Back from the Road: Sustainable Quality at Finca Mauritania12-23-09
I arrived in El Salvador two weeks ago on the first day of the coffee harvest at Finca Mauritania! It was purely coincidental, of course, but I like the correlation because it reinforces the feeling that we have gotten the year off to an auspicious beginning. Speaking of beginnings, this trip was my first to El Salvador and to the venerable Finca Mauritania, if you can believe it. I met Aida Batlle on her first trip to visit Counter Culture in 2004, only a few months after I joined the company, and since that time Counter Culture's relationship with Aida has become a model for relationships we have constructed elsewhere in the world. Various Counter Culture Coffee employees and customers have visited Aida's farms over the years to learn about the work that goes into producing her extraordinary coffee, so I headed to El Salvador with high expectations. Thankfully, I was not disappointed.
Our first order of business was to visit Aida's farms. We stopped by Finca Kilimanjaro and Finca Los Alpes before making our way to Finca Mauritania, where we arrived just as the pickers congregated to weigh and sort the day's coffee harvest. As I crouched to take photographs of the pile of beautiful, ripe coffee cherries, it occurred to me that I felt like I already knew the farm manager, Adonai, and his wife. I have seen countless photos of the perfectly-picked cherries at Finca Mauritania, and I have shown these photos to other coffee producers from around the world, only to watch them gape with disbelief: they can't believe that anyone would invest the effort in picking such uniformly ripe coffee! I hate to echo other trip reports, but it bears repeating that Aida's dedication to quality and perfectionism is unsurpassed (and maybe unsurpassable).
Different versions of coffee perfectionism were on view at two other farms we visited in other parts of Santa Ana: first, on a farm owned by Alejandro Duarte, we saw a plot of "BLC," or Bourbon Low Caffeine, planted for the famous Illy company. The experimental variety was technically a secret until about a year ago, and if you're wondering whether I got to taste it, the answer is no: this coffee is Illy's property through and through, and, in fact, if the company decides to pull out of the experiment, the producer must destroy the plants! The second version of coffee perfectionism was yet another experiment unlike any I have seen in coffee, this time in grafting: at a lower-altitude farm owned by the J. Hill Company (which owns the mill where Aida processes her coffees) they are experimenting with grafts of Bourbon-type coffea Arabica plants onto coffea Canephora, or Robusta, roots, in hopes of improving the Bourbon's drought and disease resistance. Again, I can't make any judgments on cup quality, but I felt lucky to get a sneak peak at these experiments.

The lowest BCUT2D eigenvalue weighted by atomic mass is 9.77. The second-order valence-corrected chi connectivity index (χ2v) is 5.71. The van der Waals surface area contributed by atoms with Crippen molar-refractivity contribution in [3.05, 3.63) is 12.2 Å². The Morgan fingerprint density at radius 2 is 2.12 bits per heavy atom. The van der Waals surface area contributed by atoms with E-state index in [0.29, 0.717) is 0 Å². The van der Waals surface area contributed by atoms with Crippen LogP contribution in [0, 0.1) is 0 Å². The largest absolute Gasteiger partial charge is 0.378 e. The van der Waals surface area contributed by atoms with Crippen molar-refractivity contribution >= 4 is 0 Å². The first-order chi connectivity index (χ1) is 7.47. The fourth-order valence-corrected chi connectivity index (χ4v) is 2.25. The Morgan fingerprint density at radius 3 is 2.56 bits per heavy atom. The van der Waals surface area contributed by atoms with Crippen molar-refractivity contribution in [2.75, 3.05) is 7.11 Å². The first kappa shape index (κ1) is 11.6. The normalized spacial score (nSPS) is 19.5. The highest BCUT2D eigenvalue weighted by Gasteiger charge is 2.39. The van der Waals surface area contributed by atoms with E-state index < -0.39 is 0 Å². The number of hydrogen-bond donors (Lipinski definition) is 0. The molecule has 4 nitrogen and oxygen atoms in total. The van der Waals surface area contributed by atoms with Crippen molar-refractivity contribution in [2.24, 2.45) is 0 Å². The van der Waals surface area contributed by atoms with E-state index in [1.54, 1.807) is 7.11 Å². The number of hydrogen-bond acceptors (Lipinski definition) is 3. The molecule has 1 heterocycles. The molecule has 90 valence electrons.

But back to Aida's coffee! This year's crop of Finca Mauritania will be the seventh that Counter Culture purchases from Aida, and each year we work together to broaden the scope of our coffee experiments and to deepen our commitment to one another. This year, Aida and I picked December for a visit because the coffee harvest is not yet in full swing, and we have an unusual new coffee-related project to work on: carbon.